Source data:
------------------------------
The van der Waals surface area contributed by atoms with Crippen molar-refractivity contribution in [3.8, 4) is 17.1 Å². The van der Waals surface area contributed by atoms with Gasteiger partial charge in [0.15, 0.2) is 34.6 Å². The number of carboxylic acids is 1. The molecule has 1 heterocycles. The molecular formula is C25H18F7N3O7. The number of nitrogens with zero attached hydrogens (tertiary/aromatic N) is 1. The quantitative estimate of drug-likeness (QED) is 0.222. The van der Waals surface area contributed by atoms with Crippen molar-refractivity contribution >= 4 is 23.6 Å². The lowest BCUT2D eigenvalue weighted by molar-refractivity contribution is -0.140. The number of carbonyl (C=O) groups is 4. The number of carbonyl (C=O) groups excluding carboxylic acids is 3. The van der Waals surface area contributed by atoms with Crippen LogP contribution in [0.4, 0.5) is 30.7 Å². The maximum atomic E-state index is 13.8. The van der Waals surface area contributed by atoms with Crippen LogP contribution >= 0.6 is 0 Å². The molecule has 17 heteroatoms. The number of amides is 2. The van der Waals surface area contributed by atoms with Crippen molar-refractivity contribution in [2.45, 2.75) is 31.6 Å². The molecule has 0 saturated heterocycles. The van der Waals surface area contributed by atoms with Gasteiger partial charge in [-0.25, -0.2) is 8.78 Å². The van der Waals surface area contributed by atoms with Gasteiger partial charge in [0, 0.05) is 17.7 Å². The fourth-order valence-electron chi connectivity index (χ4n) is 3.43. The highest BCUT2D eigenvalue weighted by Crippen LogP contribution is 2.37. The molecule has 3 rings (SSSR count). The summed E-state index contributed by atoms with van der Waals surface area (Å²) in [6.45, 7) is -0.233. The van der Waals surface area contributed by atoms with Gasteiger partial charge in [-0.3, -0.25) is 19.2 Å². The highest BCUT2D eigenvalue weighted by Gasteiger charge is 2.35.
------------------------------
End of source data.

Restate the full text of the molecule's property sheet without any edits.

The van der Waals surface area contributed by atoms with Crippen molar-refractivity contribution in [3.8, 4) is 17.1 Å². The van der Waals surface area contributed by atoms with Gasteiger partial charge in [0.15, 0.2) is 34.6 Å². The number of carboxylic acids is 1. The molecule has 1 heterocycles. The molecular formula is C25H18F7N3O7. The number of nitrogens with zero attached hydrogens (tertiary/aromatic N) is 1. The quantitative estimate of drug-likeness (QED) is 0.222. The van der Waals surface area contributed by atoms with Crippen molar-refractivity contribution >= 4 is 23.6 Å². The lowest BCUT2D eigenvalue weighted by molar-refractivity contribution is -0.140. The number of carbonyl (C=O) groups is 4. The number of carbonyl (C=O) groups excluding carboxylic acids is 3. The van der Waals surface area contributed by atoms with Crippen LogP contribution in [0.4, 0.5) is 30.7 Å². The maximum atomic E-state index is 13.8. The van der Waals surface area contributed by atoms with Crippen LogP contribution >= 0.6 is 0 Å². The molecule has 17 heteroatoms. The number of amides is 2. The van der Waals surface area contributed by atoms with Crippen molar-refractivity contribution in [2.45, 2.75) is 31.6 Å². The molecule has 0 saturated heterocycles. The van der Waals surface area contributed by atoms with Gasteiger partial charge in [-0.25, -0.2) is 8.78 Å². The van der Waals surface area contributed by atoms with Gasteiger partial charge in [0, 0.05) is 17.7 Å². The fourth-order valence-electron chi connectivity index (χ4n) is 3.43. The highest BCUT2D eigenvalue weighted by Crippen LogP contribution is 2.37. The molecule has 3 rings (SSSR count). The summed E-state index contributed by atoms with van der Waals surface area (Å²) in [6.45, 7) is -0.233. The van der Waals surface area contributed by atoms with Gasteiger partial charge in [-0.3, -0.25) is 19.2 Å². The highest BCUT2D eigenvalue weighted by Gasteiger charge is 2.35.